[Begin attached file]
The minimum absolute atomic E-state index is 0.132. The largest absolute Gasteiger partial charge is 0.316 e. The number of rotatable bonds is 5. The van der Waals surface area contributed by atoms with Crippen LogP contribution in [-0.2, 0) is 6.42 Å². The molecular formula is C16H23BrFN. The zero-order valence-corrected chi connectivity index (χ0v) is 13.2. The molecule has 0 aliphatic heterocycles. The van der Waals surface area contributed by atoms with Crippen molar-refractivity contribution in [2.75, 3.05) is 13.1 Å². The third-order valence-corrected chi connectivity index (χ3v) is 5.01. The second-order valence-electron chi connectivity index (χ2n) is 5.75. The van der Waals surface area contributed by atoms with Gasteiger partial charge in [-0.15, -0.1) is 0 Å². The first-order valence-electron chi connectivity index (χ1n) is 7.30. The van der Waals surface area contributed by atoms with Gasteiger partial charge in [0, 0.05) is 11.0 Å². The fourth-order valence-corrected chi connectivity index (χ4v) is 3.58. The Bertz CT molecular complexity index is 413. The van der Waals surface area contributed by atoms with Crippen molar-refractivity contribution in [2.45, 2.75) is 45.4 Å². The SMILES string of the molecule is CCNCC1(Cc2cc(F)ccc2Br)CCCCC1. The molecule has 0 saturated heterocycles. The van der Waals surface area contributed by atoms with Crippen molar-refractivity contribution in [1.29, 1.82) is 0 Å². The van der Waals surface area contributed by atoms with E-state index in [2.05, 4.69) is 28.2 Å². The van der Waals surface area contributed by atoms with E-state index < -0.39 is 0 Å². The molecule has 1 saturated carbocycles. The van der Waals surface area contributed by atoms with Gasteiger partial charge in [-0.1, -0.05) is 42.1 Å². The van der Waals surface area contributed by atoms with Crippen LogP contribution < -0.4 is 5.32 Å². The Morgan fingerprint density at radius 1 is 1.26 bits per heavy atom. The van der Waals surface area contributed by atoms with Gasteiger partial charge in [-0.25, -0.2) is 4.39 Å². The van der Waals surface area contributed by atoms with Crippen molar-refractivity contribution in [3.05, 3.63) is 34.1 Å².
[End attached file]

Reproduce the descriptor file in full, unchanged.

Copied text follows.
The minimum absolute atomic E-state index is 0.132. The largest absolute Gasteiger partial charge is 0.316 e. The number of rotatable bonds is 5. The van der Waals surface area contributed by atoms with Crippen LogP contribution in [-0.2, 0) is 6.42 Å². The molecular formula is C16H23BrFN. The zero-order valence-corrected chi connectivity index (χ0v) is 13.2. The molecule has 0 aliphatic heterocycles. The van der Waals surface area contributed by atoms with Crippen molar-refractivity contribution in [2.75, 3.05) is 13.1 Å². The third-order valence-corrected chi connectivity index (χ3v) is 5.01. The second-order valence-electron chi connectivity index (χ2n) is 5.75. The van der Waals surface area contributed by atoms with Gasteiger partial charge in [-0.15, -0.1) is 0 Å². The first-order valence-electron chi connectivity index (χ1n) is 7.30. The van der Waals surface area contributed by atoms with Gasteiger partial charge in [0, 0.05) is 11.0 Å². The fourth-order valence-corrected chi connectivity index (χ4v) is 3.58. The Bertz CT molecular complexity index is 413. The van der Waals surface area contributed by atoms with Crippen molar-refractivity contribution in [2.45, 2.75) is 45.4 Å². The SMILES string of the molecule is CCNCC1(Cc2cc(F)ccc2Br)CCCCC1. The molecule has 0 saturated heterocycles. The van der Waals surface area contributed by atoms with Crippen molar-refractivity contribution in [1.29, 1.82) is 0 Å². The van der Waals surface area contributed by atoms with E-state index in [2.05, 4.69) is 28.2 Å². The van der Waals surface area contributed by atoms with E-state index < -0.39 is 0 Å². The molecule has 1 saturated carbocycles. The van der Waals surface area contributed by atoms with Gasteiger partial charge in [-0.1, -0.05) is 42.1 Å². The van der Waals surface area contributed by atoms with Crippen LogP contribution < -0.4 is 5.32 Å². The Morgan fingerprint density at radius 1 is 1.26 bits per heavy atom. The van der Waals surface area contributed by atoms with Gasteiger partial charge in [-0.25, -0.2) is 4.39 Å². The van der Waals surface area contributed by atoms with Crippen molar-refractivity contribution in [3.05, 3.63) is 34.1 Å².